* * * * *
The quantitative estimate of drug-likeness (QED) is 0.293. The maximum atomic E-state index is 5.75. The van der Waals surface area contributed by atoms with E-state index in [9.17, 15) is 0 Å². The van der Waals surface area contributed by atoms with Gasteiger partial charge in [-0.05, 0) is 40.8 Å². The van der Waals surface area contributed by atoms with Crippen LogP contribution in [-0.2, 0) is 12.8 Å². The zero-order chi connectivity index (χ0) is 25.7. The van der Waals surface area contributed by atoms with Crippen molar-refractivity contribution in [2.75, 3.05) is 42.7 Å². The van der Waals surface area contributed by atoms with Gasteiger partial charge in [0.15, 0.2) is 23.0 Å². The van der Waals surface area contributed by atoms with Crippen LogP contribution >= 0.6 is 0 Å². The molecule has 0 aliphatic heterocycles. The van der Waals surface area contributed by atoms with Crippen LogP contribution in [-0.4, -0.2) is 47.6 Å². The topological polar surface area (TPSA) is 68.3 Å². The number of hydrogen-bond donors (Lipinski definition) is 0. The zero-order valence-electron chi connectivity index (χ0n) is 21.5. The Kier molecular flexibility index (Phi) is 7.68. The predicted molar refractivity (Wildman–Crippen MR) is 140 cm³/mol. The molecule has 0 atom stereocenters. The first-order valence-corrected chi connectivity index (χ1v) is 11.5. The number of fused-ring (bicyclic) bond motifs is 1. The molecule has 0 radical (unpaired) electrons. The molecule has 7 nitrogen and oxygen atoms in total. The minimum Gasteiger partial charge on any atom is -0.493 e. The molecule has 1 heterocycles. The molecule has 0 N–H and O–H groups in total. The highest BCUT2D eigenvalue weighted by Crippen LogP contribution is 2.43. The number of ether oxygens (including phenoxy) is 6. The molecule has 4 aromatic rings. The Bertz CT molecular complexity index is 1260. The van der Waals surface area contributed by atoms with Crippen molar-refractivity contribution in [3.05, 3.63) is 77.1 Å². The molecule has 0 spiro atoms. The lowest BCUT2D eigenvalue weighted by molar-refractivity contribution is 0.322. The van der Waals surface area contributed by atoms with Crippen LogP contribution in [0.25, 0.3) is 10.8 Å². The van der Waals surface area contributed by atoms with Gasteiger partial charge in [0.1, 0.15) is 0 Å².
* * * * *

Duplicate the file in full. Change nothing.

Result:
The quantitative estimate of drug-likeness (QED) is 0.293. The maximum atomic E-state index is 5.75. The van der Waals surface area contributed by atoms with E-state index in [9.17, 15) is 0 Å². The van der Waals surface area contributed by atoms with Gasteiger partial charge in [-0.05, 0) is 40.8 Å². The van der Waals surface area contributed by atoms with Crippen LogP contribution in [-0.2, 0) is 12.8 Å². The zero-order chi connectivity index (χ0) is 25.7. The van der Waals surface area contributed by atoms with Crippen molar-refractivity contribution in [2.75, 3.05) is 42.7 Å². The van der Waals surface area contributed by atoms with Gasteiger partial charge in [0.15, 0.2) is 23.0 Å². The van der Waals surface area contributed by atoms with Crippen LogP contribution >= 0.6 is 0 Å². The molecule has 0 aliphatic heterocycles. The van der Waals surface area contributed by atoms with Crippen LogP contribution in [-0.4, -0.2) is 47.6 Å². The topological polar surface area (TPSA) is 68.3 Å². The number of hydrogen-bond donors (Lipinski definition) is 0. The zero-order valence-electron chi connectivity index (χ0n) is 21.5. The Kier molecular flexibility index (Phi) is 7.68. The predicted molar refractivity (Wildman–Crippen MR) is 140 cm³/mol. The molecule has 0 atom stereocenters. The first-order valence-corrected chi connectivity index (χ1v) is 11.5. The number of fused-ring (bicyclic) bond motifs is 1. The molecule has 0 radical (unpaired) electrons. The molecule has 7 nitrogen and oxygen atoms in total. The minimum Gasteiger partial charge on any atom is -0.493 e. The molecule has 1 heterocycles. The molecule has 0 N–H and O–H groups in total. The highest BCUT2D eigenvalue weighted by Crippen LogP contribution is 2.43. The number of ether oxygens (including phenoxy) is 6. The molecule has 4 aromatic rings. The Bertz CT molecular complexity index is 1260. The van der Waals surface area contributed by atoms with Crippen molar-refractivity contribution in [3.05, 3.63) is 77.1 Å². The molecule has 0 spiro atoms. The lowest BCUT2D eigenvalue weighted by molar-refractivity contribution is 0.322. The van der Waals surface area contributed by atoms with Crippen LogP contribution in [0.25, 0.3) is 10.8 Å². The van der Waals surface area contributed by atoms with Gasteiger partial charge in [0.1, 0.15) is 0 Å².